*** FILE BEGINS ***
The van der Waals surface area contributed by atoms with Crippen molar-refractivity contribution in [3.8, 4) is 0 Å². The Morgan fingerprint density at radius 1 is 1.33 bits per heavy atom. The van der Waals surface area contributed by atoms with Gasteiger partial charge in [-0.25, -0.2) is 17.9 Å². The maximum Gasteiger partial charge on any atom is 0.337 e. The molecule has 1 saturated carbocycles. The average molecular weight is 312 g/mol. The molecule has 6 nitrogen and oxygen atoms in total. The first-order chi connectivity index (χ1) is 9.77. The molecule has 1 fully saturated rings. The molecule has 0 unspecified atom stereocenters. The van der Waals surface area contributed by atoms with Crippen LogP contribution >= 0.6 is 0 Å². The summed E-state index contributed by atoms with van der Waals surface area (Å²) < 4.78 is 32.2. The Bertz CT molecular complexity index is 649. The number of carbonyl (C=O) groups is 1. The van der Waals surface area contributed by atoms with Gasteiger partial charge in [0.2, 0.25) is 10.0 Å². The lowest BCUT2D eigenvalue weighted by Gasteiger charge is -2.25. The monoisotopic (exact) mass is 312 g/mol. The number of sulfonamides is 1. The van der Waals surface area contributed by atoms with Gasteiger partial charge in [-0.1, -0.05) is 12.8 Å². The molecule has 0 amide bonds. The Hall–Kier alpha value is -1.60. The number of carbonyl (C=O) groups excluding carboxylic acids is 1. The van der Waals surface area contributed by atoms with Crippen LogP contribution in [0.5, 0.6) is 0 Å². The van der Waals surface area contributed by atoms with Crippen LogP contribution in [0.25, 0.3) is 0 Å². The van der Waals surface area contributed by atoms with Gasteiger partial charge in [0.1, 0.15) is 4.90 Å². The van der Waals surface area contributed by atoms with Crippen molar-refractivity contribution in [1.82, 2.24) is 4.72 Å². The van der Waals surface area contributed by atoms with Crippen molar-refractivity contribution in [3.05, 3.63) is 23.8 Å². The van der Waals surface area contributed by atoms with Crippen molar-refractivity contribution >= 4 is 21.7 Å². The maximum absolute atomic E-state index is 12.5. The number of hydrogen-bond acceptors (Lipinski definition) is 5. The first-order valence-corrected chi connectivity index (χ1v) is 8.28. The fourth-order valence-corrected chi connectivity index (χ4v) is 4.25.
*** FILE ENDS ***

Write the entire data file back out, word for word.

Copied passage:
The van der Waals surface area contributed by atoms with Crippen molar-refractivity contribution in [3.8, 4) is 0 Å². The Morgan fingerprint density at radius 1 is 1.33 bits per heavy atom. The van der Waals surface area contributed by atoms with Gasteiger partial charge in [-0.25, -0.2) is 17.9 Å². The maximum Gasteiger partial charge on any atom is 0.337 e. The molecule has 1 saturated carbocycles. The average molecular weight is 312 g/mol. The molecule has 6 nitrogen and oxygen atoms in total. The first-order chi connectivity index (χ1) is 9.77. The molecule has 1 fully saturated rings. The molecule has 0 unspecified atom stereocenters. The van der Waals surface area contributed by atoms with Crippen LogP contribution >= 0.6 is 0 Å². The summed E-state index contributed by atoms with van der Waals surface area (Å²) < 4.78 is 32.2. The Bertz CT molecular complexity index is 649. The number of carbonyl (C=O) groups is 1. The van der Waals surface area contributed by atoms with Gasteiger partial charge in [0.2, 0.25) is 10.0 Å². The lowest BCUT2D eigenvalue weighted by Gasteiger charge is -2.25. The monoisotopic (exact) mass is 312 g/mol. The number of sulfonamides is 1. The van der Waals surface area contributed by atoms with Gasteiger partial charge in [-0.1, -0.05) is 12.8 Å². The molecule has 0 amide bonds. The Hall–Kier alpha value is -1.60. The number of carbonyl (C=O) groups excluding carboxylic acids is 1. The van der Waals surface area contributed by atoms with Crippen LogP contribution in [0.5, 0.6) is 0 Å². The van der Waals surface area contributed by atoms with Crippen LogP contribution in [0.25, 0.3) is 0 Å². The van der Waals surface area contributed by atoms with Gasteiger partial charge in [0.1, 0.15) is 4.90 Å². The van der Waals surface area contributed by atoms with Crippen molar-refractivity contribution in [1.82, 2.24) is 4.72 Å². The van der Waals surface area contributed by atoms with Crippen molar-refractivity contribution in [3.05, 3.63) is 23.8 Å². The van der Waals surface area contributed by atoms with Crippen molar-refractivity contribution >= 4 is 21.7 Å². The maximum absolute atomic E-state index is 12.5. The number of hydrogen-bond acceptors (Lipinski definition) is 5. The first-order valence-corrected chi connectivity index (χ1v) is 8.28. The fourth-order valence-corrected chi connectivity index (χ4v) is 4.25.